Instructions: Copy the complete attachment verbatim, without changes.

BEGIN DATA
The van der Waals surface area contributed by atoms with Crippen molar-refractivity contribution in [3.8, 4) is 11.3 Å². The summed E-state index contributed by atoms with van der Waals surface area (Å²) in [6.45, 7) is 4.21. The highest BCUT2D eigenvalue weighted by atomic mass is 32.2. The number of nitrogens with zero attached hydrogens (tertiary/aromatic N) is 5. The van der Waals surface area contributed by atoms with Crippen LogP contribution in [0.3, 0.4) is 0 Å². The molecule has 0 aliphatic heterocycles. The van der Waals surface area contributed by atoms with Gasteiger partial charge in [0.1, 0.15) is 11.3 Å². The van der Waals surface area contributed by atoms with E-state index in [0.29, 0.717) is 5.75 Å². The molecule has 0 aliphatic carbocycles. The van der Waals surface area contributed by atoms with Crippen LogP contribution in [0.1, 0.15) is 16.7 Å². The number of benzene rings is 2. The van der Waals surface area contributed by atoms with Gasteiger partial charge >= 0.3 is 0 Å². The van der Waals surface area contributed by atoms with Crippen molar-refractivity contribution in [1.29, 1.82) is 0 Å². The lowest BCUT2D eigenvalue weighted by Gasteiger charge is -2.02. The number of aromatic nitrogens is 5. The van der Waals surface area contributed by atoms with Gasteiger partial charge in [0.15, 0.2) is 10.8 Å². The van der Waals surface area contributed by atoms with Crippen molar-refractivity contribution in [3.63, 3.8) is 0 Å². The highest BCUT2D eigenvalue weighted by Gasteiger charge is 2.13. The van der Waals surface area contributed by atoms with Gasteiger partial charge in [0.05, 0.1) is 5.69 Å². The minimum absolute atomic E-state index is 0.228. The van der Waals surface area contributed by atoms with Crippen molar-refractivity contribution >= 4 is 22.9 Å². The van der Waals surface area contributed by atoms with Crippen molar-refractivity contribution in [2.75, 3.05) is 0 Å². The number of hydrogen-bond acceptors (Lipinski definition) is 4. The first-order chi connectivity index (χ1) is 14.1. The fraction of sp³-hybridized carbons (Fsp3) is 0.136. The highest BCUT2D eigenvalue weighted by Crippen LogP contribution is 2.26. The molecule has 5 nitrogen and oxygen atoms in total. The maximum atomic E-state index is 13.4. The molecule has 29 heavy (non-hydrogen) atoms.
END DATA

The van der Waals surface area contributed by atoms with Crippen molar-refractivity contribution in [3.8, 4) is 11.3 Å². The summed E-state index contributed by atoms with van der Waals surface area (Å²) in [6.45, 7) is 4.21. The highest BCUT2D eigenvalue weighted by atomic mass is 32.2. The number of nitrogens with zero attached hydrogens (tertiary/aromatic N) is 5. The van der Waals surface area contributed by atoms with Crippen LogP contribution in [0.3, 0.4) is 0 Å². The molecule has 0 aliphatic heterocycles. The van der Waals surface area contributed by atoms with Gasteiger partial charge in [0.1, 0.15) is 11.3 Å². The van der Waals surface area contributed by atoms with E-state index in [0.29, 0.717) is 5.75 Å². The molecule has 0 aliphatic carbocycles. The van der Waals surface area contributed by atoms with Crippen LogP contribution in [0.1, 0.15) is 16.7 Å². The number of benzene rings is 2. The van der Waals surface area contributed by atoms with Gasteiger partial charge >= 0.3 is 0 Å². The van der Waals surface area contributed by atoms with Crippen molar-refractivity contribution in [1.29, 1.82) is 0 Å². The lowest BCUT2D eigenvalue weighted by Gasteiger charge is -2.02. The number of aromatic nitrogens is 5. The van der Waals surface area contributed by atoms with Gasteiger partial charge in [0.15, 0.2) is 10.8 Å². The van der Waals surface area contributed by atoms with Crippen molar-refractivity contribution in [3.63, 3.8) is 0 Å². The highest BCUT2D eigenvalue weighted by Gasteiger charge is 2.13. The van der Waals surface area contributed by atoms with Gasteiger partial charge in [0.05, 0.1) is 5.69 Å². The minimum absolute atomic E-state index is 0.228. The van der Waals surface area contributed by atoms with Crippen molar-refractivity contribution >= 4 is 22.9 Å². The van der Waals surface area contributed by atoms with Crippen molar-refractivity contribution in [2.75, 3.05) is 0 Å². The number of hydrogen-bond acceptors (Lipinski definition) is 4. The first-order chi connectivity index (χ1) is 14.1. The fraction of sp³-hybridized carbons (Fsp3) is 0.136. The highest BCUT2D eigenvalue weighted by Crippen LogP contribution is 2.26. The molecule has 5 nitrogen and oxygen atoms in total. The maximum atomic E-state index is 13.4. The molecule has 29 heavy (non-hydrogen) atoms.